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(Original post by A level Az)
Thanks for the link. I was just wondering, why are so many people going for the "Medicine" course (the one with the 15 October deadline) when the same can be achieved studying Biology/Chemistry, as long as you have done the required work to get into Medical school. Am I right in saying that their degree will be the same length as people who do Bio/Chem (3/4 years) and so will be applying for Medical school at around the same time? Or am I mistaken and that Medicine course is what people taking Bio/Chem apply for after 4 years?

I suppose the Medicine degree covers everything you need to know in alot more detail than degrees such as Biochemistry? That must be the reason.
You can't become a doctor without doing the Medicine degree, simples. It also means a straight 5 years (6 if you inter-calculate) then apply for FY1 posts and start the career progression (easier said than done though). One load of debt too.

Or you can do study something completely different for 3 years, then apply as a graduate (which is more competitive) and go back to uni for another 4 years (or 5 if you don't do the accelerated course). So a longer process, more competitive odds and loads more debt
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Warrior King
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(Original post by A level Az)
Thanks for the link. I was just wondering, why are so many people going for the "Medicine" course (the one with the 15 October deadline) when the same can be achieved studying Biology/Chemistry, as long as you have done the required work to get into Medical school. Am I right in saying that their degree will be the same length as people who do Bio/Chem (3/4 years) and so will be applying for Medical school at around the same time? Or am I mistaken and that Medicine course is what people taking Bio/Chem apply for after 4 years?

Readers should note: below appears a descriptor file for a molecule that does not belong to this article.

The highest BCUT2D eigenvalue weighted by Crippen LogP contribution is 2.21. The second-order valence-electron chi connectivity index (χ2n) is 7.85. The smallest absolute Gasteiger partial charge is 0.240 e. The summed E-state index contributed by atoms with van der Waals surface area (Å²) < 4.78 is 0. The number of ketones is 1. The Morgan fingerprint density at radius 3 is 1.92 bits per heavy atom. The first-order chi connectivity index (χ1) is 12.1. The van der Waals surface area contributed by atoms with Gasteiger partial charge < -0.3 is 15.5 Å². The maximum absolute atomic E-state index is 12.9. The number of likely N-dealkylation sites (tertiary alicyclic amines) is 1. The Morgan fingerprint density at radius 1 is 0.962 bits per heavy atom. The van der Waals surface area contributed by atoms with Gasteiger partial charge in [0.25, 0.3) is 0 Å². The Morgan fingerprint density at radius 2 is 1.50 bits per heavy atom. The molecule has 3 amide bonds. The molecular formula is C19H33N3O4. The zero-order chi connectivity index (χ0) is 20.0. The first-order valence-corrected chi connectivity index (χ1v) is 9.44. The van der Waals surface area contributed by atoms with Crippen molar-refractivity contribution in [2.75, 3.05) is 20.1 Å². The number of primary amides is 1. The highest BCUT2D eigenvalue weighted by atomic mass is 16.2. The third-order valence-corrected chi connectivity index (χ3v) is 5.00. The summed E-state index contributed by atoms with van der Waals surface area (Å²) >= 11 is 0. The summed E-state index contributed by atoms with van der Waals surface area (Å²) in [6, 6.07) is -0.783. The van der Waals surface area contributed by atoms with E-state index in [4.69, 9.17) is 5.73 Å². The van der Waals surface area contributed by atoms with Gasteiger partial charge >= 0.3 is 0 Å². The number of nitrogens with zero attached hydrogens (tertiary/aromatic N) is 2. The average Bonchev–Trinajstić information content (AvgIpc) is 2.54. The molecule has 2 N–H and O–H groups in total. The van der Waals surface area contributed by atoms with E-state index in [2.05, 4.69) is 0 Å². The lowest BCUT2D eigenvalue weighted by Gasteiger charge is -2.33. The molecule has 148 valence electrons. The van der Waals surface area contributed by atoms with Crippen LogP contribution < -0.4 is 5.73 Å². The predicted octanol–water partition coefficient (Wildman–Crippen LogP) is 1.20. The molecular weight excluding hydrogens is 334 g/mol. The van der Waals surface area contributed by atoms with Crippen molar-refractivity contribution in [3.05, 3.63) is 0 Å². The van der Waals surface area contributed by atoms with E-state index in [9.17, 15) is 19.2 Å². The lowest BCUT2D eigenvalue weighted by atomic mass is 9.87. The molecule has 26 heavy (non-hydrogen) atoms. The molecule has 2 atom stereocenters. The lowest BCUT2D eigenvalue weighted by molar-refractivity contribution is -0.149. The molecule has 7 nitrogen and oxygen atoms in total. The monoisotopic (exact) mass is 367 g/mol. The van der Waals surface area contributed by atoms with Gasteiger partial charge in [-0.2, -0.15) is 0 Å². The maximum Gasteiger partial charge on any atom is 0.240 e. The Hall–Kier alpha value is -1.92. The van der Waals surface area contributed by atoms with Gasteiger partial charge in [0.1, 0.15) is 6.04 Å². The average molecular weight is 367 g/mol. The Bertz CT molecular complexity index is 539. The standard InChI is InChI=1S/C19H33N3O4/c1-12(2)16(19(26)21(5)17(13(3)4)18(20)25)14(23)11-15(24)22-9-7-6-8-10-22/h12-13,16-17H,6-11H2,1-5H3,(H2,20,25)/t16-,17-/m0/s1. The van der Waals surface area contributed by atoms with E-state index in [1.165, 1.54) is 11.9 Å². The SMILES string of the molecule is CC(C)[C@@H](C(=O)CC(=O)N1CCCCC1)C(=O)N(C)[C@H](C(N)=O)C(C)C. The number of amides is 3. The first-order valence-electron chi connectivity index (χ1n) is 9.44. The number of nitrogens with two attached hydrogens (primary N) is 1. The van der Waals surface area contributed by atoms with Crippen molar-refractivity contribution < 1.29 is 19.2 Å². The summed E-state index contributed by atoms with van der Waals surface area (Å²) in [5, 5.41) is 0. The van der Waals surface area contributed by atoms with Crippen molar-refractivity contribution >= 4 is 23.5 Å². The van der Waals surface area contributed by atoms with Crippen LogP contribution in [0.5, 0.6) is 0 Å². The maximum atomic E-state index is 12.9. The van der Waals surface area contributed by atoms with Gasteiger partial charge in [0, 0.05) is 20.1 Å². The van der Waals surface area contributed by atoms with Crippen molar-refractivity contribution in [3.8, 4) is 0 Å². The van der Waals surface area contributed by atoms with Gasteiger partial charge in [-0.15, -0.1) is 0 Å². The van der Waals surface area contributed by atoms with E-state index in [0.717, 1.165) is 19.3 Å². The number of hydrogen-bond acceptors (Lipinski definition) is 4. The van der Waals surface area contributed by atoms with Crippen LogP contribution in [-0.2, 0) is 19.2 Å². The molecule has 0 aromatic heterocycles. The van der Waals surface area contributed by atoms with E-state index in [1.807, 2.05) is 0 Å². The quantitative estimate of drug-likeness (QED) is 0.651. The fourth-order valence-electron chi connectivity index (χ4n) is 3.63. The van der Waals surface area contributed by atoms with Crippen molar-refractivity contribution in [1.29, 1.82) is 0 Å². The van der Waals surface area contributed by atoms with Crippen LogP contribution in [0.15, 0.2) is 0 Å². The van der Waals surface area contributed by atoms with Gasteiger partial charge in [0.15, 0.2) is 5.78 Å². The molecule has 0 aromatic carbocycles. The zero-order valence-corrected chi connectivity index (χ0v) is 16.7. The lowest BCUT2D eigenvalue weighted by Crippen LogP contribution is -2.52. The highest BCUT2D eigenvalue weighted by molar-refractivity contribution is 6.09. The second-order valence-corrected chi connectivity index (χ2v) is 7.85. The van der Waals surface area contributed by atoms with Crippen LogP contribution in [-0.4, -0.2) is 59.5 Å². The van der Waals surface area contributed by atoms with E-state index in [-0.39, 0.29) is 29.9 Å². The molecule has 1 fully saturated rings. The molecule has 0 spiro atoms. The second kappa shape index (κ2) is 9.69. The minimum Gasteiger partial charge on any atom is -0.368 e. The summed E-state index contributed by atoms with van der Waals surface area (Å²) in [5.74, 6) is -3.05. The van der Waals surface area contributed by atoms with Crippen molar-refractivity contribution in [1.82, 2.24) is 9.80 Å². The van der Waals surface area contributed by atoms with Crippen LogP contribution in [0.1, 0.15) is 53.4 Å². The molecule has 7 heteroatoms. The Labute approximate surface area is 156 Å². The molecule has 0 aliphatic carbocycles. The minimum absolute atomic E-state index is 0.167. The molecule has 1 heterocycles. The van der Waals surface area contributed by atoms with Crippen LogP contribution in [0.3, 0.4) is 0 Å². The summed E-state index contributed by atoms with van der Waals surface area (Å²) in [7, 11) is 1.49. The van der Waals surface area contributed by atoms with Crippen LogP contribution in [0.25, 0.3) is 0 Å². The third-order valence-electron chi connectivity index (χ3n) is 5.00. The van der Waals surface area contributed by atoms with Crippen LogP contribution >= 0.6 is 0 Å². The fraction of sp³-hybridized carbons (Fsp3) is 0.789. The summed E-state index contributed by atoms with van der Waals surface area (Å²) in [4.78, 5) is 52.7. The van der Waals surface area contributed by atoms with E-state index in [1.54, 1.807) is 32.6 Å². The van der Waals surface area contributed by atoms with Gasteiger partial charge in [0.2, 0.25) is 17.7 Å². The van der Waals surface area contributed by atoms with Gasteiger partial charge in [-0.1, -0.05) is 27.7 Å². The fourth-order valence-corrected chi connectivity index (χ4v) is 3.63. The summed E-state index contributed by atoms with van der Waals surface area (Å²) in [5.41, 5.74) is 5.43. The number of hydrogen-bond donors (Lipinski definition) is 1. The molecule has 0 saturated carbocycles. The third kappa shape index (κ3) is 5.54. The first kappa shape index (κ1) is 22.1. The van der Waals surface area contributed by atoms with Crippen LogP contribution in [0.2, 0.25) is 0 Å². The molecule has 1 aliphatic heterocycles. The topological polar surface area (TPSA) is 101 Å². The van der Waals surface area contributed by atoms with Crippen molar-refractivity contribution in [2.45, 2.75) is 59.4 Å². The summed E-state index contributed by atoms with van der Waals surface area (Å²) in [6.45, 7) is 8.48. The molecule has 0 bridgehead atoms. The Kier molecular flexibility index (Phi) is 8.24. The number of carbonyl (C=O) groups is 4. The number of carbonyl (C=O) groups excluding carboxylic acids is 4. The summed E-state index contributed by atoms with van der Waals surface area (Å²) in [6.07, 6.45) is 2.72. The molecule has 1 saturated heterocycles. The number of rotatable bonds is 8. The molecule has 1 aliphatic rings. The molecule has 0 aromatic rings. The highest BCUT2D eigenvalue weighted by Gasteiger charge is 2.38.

I'm a bit confused =/

1) Undergraduate medicine lasts 5 years or 6 if you do an intercalated BSc (compulsory at Oxbridge, UCL and Imperial) whereas graduate medicine would mean at least 7 years of university study and those figures don't take into account post-graduate training.

2) LEA will strictly speaking only fund you for your first degree hence if you decide to do graduate entry Medicine then you have to make sure you have the financial security of funding tuition fees etc.

3) Competition to get onto the standard course is intense whilst it is even more so for the graduate course. There are many graduates out there who for whatever reason decided to come into Medicine later than planned e.g. didn't get the grades at A-level, made a career switch etc. A lot of people know from an early age that they want to study Medicine and get the grades at A-level and go straight into undergraduate Medicine and assuming they went to university at 17/18 that means they could qualify as a GP or Consultant well before their 35th birthday. Now age isn't such a huge factor but for some people, a couple of extra years spent at university could alter "life-plans". If you're certain from a an early point that Medicine is what you want to do then you should just generally go for it rather than taking the long winded route. Also.......